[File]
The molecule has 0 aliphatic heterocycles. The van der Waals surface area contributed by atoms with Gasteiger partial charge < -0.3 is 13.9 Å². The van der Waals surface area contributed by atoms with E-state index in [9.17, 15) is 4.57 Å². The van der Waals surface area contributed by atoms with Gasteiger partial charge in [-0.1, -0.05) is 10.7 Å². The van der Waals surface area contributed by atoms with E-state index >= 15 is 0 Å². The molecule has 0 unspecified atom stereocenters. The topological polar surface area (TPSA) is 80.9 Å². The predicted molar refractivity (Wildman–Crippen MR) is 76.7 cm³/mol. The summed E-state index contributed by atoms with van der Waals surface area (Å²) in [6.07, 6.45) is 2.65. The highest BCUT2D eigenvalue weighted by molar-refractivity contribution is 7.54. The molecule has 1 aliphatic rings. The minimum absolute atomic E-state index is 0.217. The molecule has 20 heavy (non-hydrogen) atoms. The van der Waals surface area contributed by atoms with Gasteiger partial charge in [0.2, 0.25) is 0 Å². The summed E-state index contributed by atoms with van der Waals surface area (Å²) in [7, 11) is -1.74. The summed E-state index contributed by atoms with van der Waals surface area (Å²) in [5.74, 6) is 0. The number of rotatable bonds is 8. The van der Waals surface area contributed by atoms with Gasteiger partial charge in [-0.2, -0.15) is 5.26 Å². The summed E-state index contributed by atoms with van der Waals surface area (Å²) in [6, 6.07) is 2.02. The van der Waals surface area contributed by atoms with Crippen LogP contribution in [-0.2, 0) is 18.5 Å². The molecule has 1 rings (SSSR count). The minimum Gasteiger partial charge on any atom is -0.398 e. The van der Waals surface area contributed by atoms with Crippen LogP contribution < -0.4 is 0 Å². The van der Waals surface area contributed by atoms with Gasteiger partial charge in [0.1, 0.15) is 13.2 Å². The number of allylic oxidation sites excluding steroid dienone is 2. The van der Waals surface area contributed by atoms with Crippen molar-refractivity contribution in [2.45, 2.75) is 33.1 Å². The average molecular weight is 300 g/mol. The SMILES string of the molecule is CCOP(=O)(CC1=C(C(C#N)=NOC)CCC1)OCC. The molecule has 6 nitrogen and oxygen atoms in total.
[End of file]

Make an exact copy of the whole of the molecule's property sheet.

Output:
The molecule has 0 aliphatic heterocycles. The van der Waals surface area contributed by atoms with Gasteiger partial charge < -0.3 is 13.9 Å². The van der Waals surface area contributed by atoms with E-state index in [9.17, 15) is 4.57 Å². The van der Waals surface area contributed by atoms with Gasteiger partial charge in [-0.1, -0.05) is 10.7 Å². The van der Waals surface area contributed by atoms with E-state index >= 15 is 0 Å². The molecule has 0 unspecified atom stereocenters. The topological polar surface area (TPSA) is 80.9 Å². The predicted molar refractivity (Wildman–Crippen MR) is 76.7 cm³/mol. The summed E-state index contributed by atoms with van der Waals surface area (Å²) in [6.07, 6.45) is 2.65. The highest BCUT2D eigenvalue weighted by molar-refractivity contribution is 7.54. The molecule has 1 aliphatic rings. The minimum absolute atomic E-state index is 0.217. The molecule has 20 heavy (non-hydrogen) atoms. The van der Waals surface area contributed by atoms with Gasteiger partial charge in [0.2, 0.25) is 0 Å². The summed E-state index contributed by atoms with van der Waals surface area (Å²) in [7, 11) is -1.74. The summed E-state index contributed by atoms with van der Waals surface area (Å²) in [5.74, 6) is 0. The number of rotatable bonds is 8. The van der Waals surface area contributed by atoms with Gasteiger partial charge in [-0.2, -0.15) is 5.26 Å². The summed E-state index contributed by atoms with van der Waals surface area (Å²) in [6, 6.07) is 2.02. The van der Waals surface area contributed by atoms with Crippen LogP contribution in [-0.2, 0) is 18.5 Å². The molecule has 1 rings (SSSR count). The minimum Gasteiger partial charge on any atom is -0.398 e. The van der Waals surface area contributed by atoms with Crippen LogP contribution < -0.4 is 0 Å². The van der Waals surface area contributed by atoms with Gasteiger partial charge in [0.1, 0.15) is 13.2 Å². The number of allylic oxidation sites excluding steroid dienone is 2. The van der Waals surface area contributed by atoms with Crippen molar-refractivity contribution in [2.45, 2.75) is 33.1 Å². The average molecular weight is 300 g/mol. The SMILES string of the molecule is CCOP(=O)(CC1=C(C(C#N)=NOC)CCC1)OCC. The molecule has 6 nitrogen and oxygen atoms in total.